In one preferred embodiment, the resonator element includes an outwardly facing conductive portion with a plurality of inwardly facing discrete conductive portions electrically coupled thereto. More specifically, the outwardly facing portion of the resonator element may comprise an elongated band or sheet of electrically conductive material, and the inwardly facing conductive portions comprise a plurality of transverse bands of electrically conducting material electrically coupled to and spaced from the outwardly facing portion. Preferably, the flexible resonator support substrate is in a supporting relation to the outwardly and inwardly facing conductive portions and is comprised of a material (such as laminated epoxy, cyanate ester, polyimides, PTFE, etc.) having dielectric properties. The resonator element may be formed into a variety of shapes, for example, a “C-shaped” member, and the resonator support member may have a “D-shaped” member that when configured as taught herein share a common curvature, or cooperative supporting orientation or configuration. With respect to the “deformable”characteristic of the resonator member, said characteristic is useful primarily during manufacture of the antenna assembly of the instant invention and does not contribute meaningfully to any functionality of the resulting antenna assembly.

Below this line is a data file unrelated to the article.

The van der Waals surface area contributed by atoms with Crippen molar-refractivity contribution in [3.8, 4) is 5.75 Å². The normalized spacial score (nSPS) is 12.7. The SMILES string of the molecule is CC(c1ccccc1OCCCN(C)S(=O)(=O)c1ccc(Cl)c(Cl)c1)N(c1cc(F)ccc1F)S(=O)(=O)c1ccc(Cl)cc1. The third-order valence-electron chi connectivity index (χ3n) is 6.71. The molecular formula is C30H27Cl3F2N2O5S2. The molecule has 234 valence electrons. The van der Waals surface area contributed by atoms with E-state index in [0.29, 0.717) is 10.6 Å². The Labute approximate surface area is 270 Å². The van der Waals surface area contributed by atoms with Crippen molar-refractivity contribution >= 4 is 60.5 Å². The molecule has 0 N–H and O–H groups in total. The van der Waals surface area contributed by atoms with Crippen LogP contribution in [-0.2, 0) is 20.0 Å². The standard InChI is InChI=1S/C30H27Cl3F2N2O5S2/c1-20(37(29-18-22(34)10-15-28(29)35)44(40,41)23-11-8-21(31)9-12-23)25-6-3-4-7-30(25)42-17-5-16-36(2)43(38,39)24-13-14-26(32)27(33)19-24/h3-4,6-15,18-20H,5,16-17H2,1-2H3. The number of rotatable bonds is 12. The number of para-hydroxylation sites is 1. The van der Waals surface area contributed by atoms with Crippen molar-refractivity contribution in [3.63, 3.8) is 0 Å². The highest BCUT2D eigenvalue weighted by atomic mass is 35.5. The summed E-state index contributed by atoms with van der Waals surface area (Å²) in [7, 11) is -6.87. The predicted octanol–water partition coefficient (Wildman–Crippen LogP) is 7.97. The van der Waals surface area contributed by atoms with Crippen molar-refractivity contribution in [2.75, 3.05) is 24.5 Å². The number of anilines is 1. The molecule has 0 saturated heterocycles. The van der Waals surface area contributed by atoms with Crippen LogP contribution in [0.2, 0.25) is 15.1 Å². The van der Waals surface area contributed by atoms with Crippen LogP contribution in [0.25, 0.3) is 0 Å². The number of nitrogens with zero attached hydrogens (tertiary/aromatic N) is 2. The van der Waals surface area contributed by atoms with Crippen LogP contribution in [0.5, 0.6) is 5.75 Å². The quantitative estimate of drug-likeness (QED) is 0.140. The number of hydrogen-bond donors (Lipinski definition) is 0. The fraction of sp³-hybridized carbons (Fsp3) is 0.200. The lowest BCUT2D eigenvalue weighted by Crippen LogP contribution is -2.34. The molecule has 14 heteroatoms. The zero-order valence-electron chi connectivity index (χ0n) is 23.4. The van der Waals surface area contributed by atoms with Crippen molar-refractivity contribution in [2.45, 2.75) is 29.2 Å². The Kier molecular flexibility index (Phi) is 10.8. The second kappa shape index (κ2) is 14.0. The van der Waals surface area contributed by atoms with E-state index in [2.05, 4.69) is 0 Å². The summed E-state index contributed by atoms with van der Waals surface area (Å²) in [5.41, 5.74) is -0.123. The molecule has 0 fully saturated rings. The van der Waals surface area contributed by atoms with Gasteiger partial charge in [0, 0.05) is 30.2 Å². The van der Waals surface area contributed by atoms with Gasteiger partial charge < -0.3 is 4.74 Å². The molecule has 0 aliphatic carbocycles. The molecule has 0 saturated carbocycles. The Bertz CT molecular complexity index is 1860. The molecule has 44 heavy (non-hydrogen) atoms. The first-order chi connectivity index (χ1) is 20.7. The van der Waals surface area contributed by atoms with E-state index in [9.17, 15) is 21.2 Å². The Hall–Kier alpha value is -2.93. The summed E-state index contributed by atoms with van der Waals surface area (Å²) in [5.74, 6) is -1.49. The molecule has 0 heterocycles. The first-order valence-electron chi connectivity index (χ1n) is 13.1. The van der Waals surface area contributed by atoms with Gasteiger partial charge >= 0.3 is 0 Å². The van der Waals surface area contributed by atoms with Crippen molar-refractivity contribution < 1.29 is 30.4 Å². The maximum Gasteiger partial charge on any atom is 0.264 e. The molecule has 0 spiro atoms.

In one embodiment, an electrically conducting connector element is preferably located adjacent the dielectric bridge member and the connector is bifurcated (e.g., shaped with elongate dual fork features) with the major end configured to operatively connect to the resonator element and the minor ends configured to operatively connect to the ground plane of a WCD and a radio frequency (RF) input/output signal feed, respectively.
The dielectric bridge member may optionally support an electrically conducting area or patch electrically coupled to the ground plane of the WCD thereby extending the effective electrical length of the ground plane. Generally, the dielectric bridge member and the flexible resonator support substrate are comprised of material having sufficient dielectric properties and may vary in thickness, shape, size and composition but generally are intended to provide mechanical support to the electrified components of the WCD, including the antenna assembly. In one embodiment of the present invention an integrated monolithic substrate member performs all the functions of the first and dielectric bridge member described herein in reference to preferred embodiments.